Estonia: Ability of a Russian-born holder of a USSR passport, who resided in and left Estonia in 1992 (one year following independence) to return to and reside in Estonia; procedures for returning to and establishing residency in Estonia; entitlement to obtain work while establishing residency (2006)
|Publisher||Canada: Immigration and Refugee Board of Canada|
|Author||Research Directorate, Immigration and Refugee Board of Canada, Ottawa|
|Publication Date||5 January 2006|
|Citation / Document Symbol||EST100892.E|
|Cite as||Canada: Immigration and Refugee Board of Canada, Estonia: Ability of a Russian-born holder of a USSR passport, who resided in and left Estonia in 1992 (one year following independence) to return to and reside in Estonia; procedures for returning to and establishing residency in Estonia; entitlement to obtain work while establishing residency (2006) , 5 January 2006, EST100892.E , available at: http://www.refworld.org/docid/45f1472e20.html [accessed 28 May 2016]|
The following information is based on a telephone interview conducted on 3 January 2006 with the Head of Mission at the Estonian Embassy in Ottawa:
When Estonia gained its independence in 1991, residents were given the option of applying for Estonian citizenship. Those residents who were born in Estonia before 1940, or those whose parents had Estonian citizenship before 1940, qualified automatically for Estonian citizenship. If someone born in Russia applied for Estonian citizenship, they would have had to pass an Estonian language test and an exam on the country's Constitution and Citizenship Act. If a person did not qualify for Estonian citizenship, or did not apply for citizenship, they would have been able to receive a green passport. The green passport, also referred to as an "alien" passport, permits the holder to travel freely; however the holder is considered to be without citizenship.
According to the Head of Mission of the Estonian Embassy of Ottawa, in the early 1990s, the Russian government may have discouraged holders of green passports from applying for Russian citizenship, while stating that the government of Estonia would eventually grant citizenship to all those who held "alien" passports. However, if an application has not been made for Estonian citizenship by a Russian-born USSR passport holder, then this person is still considered "alien" today. This person would have to apply for residency in the same manner as any other "alien."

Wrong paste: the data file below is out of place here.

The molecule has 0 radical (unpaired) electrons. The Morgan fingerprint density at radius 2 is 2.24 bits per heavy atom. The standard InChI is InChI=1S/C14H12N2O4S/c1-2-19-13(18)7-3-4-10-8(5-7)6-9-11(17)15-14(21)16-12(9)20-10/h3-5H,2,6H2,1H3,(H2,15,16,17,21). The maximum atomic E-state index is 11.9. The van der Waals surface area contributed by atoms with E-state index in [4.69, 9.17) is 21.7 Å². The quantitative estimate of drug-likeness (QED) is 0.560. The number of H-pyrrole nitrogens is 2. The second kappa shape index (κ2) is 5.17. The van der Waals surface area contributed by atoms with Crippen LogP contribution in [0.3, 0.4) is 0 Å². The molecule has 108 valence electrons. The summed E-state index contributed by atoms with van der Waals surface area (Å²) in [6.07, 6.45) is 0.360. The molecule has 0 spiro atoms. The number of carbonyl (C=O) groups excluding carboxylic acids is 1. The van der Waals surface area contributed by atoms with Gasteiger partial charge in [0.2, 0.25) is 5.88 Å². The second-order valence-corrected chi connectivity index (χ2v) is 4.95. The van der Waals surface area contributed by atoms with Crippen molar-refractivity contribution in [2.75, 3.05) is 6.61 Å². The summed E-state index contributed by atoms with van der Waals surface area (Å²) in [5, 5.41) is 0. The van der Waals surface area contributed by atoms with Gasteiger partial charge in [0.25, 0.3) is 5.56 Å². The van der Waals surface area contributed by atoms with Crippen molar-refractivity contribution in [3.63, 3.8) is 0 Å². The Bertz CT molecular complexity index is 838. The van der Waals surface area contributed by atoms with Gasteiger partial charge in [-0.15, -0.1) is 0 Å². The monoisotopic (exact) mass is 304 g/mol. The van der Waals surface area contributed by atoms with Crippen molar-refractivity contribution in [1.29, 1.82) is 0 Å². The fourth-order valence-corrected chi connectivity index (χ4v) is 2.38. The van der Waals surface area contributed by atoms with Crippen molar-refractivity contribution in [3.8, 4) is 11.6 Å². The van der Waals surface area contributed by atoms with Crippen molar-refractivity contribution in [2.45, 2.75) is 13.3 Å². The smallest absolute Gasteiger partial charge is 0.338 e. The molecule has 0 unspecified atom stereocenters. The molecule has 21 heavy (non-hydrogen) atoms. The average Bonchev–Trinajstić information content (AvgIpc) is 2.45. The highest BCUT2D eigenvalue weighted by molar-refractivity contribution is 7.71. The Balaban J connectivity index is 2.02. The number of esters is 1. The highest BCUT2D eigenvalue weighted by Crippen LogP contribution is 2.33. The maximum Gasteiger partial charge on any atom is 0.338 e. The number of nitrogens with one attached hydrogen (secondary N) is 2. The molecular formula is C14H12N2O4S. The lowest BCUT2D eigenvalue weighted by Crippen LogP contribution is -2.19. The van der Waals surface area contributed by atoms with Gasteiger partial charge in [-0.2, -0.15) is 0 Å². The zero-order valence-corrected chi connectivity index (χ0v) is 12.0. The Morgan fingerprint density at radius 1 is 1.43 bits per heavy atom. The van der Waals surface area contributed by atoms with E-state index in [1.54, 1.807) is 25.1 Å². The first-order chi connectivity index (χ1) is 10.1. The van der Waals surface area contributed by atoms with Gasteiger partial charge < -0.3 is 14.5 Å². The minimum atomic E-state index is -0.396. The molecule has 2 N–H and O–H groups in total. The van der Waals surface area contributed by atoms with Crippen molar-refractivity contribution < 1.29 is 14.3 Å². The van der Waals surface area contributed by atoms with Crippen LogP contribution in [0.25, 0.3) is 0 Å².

Procedures to Return to Estonia and Establish Residency
Please refer to the attached documents for information regarding procedures to return to Estonia and establish residency, and regarding the rights (i.e., ability to work) available while establishing residency. Additional information regarding this topic and regarding procedures for applying for Estonian citizenship can be accessed through the Estonian government's Citizenship and Migration Board Internet site at http://www.mig.ee/eng.
This Response was prepared after researching publicly accessible information currently available to the Research Directorate within time constraints. This Response is not, and does not purport to be, conclusive as to the merit of any particular claim for refugee protection. Please find below the list of additional sources consulted in researching this Information Request.
Estonia. 3 January 2006. Estonian Embassy, Ottawa. Telephone interview with the Head of Mission.
Estonia. N.d. Citizenship and Migration Board Website.
Estonia. N.d.a. Citizenship and Migration Board. "Alien's Passport: Terms."
Estonia. N.d.b. Citizenship and Migration Board. "Application for Estonian Citizenship: Terms." < http://www.mig.ee/eng/citizenship/citizenship/> [Accessed 3 Jan. 2006]
Estonia. N.d.c. Citizenship and Migration Board. "Permanent Residence Permit: Terms."
Estonia. N.d.d. Citizenship and Migration Board. "Temporary Residence Permit for Employment: Terms."
Estonia. N.d.e. Citizenship and Migration Board. "Work Permit for an Alien Who Stays in Estonia on the Basis of a Temporary Residence Permit: Terms."